It was a friend who encouraged Maglione to download the app. Together, they poked around for a while, sending likes and winks from her free profile. “I went on there to not feel judged,” she said. “I think that's probably a big factor as to why I never went on a lot of dates, because then I'd have to constantly disclose and get judged. But when I was on Positive Singles, I could just focus on if I liked this person or not.”

While swiping, she got a wink from an acquaintance she knew from the local comedy scene. Though it went against her rule of not dating other comedians, they set up a date, and Maglione felt a connection. He was the only person she met up with IRL from the app; they are now engaged. “It's helped me realize herpes is not a deal breaker,” she said.

In a statement to BuzzFeed News, a spokesperson said: “PositiveSingles.com is not just an STD dating site but also an STD support platform. We are receiving so many positive feedbacks from our users every day saying that they finally find a comfortable space and thank us for creating such a great platform to help them find love.”

Dawson, the STI advocate, has openly criticized the premise of dating apps focused on STIs. “I think the entire business model is super unethical,” she told BuzzFeed News. “If you’re creating a service that relies upon shame and isolation and insecurity in order to have customers, if you’re benefiting from the fact that people who have STIs and are afraid to date and are struggling with their values, your business does more harm than good.”

Positive Singles has made an increasing effort to recruit prominent STI influencers as product ambassadors over the years. Dawson sent BuzzFeed News six individual instances of representatives asking her to partner with the brand as an influencer. The inquiries, sent from different personal Gmail addresses rather than a company domain, spanned seven years. The first came in 2015 — a year after their $16.5 million court-ordered payout. (When asked to confirm that these representatives worked with Positive Singles, a spokesperson responded, “We cannot expose any information about our affiliate partners. We will not check if they are our affiliate partners or not.”)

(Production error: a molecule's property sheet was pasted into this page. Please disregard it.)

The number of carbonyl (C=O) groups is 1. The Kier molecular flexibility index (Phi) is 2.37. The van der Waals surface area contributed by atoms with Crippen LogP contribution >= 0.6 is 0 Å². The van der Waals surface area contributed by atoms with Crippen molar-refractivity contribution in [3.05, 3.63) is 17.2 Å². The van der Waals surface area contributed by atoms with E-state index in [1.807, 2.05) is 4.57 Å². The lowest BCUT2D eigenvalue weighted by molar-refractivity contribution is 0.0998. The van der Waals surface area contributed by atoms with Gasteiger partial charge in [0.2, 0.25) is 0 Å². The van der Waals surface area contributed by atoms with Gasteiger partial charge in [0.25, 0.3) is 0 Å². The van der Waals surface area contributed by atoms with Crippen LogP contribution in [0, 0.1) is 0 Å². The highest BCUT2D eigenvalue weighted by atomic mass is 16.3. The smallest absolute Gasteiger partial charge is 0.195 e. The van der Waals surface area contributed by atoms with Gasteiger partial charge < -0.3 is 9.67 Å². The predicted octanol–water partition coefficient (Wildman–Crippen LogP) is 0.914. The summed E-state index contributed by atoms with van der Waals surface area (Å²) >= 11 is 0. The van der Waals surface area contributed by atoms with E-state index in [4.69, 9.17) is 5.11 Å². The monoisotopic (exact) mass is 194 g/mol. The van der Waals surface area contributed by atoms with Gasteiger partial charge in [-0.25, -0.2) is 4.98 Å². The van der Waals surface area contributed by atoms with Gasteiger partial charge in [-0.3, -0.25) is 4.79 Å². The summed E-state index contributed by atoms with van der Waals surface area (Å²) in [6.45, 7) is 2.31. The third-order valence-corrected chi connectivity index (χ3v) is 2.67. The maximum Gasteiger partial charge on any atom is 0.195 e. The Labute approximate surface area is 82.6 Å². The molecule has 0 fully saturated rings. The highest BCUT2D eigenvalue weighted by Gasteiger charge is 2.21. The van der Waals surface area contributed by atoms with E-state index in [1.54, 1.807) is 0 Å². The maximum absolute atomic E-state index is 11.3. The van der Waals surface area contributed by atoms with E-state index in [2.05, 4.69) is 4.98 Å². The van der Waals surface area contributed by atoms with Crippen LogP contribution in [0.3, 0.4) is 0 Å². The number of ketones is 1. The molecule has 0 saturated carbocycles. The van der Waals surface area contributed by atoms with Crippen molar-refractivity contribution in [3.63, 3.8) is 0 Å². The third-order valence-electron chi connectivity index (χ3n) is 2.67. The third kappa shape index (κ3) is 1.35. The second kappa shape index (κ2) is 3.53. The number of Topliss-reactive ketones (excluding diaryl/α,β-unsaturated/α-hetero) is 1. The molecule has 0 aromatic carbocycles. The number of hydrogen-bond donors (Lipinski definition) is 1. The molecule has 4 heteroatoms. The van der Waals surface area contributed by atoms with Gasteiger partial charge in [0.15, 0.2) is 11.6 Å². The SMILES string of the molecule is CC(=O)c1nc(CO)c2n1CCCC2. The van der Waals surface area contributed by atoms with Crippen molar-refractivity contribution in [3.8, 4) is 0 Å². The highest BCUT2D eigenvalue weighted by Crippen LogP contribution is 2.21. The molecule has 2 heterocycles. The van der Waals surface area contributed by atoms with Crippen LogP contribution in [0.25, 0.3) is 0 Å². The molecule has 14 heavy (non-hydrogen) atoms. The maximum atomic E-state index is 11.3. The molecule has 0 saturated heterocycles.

Dancel, the sex therapist, said an STI-specific dating platform has the potential to help those who are unable to escape the “damning and negative feelings associated with being diagnosed,” and ideally find an empathetic community where they can free themselves of societal shame. “But it may limit opportunities for growth and acceptance from the non-status community,” she said.

Though Tyler said he’s had better luck meeting people on other dating apps, he still keeps his Positive Singles profile so he can chat with people who are seeking support.

“All the apps kind of have their methods of scamming people in some capacity,” he told BuzzFeed News. “I keep my age [limits] open [on the app], not for dating, but because sometimes someone will message me, and they're like, This is new to me, and it’s scary. It says you’ve had this for a long time, would you maybe be down to chat just about your experiences? It's kind of nice to be able to have that community aspect. Because they’re 20 years old, just like I was, and they don’t have someone they could trust with that information.”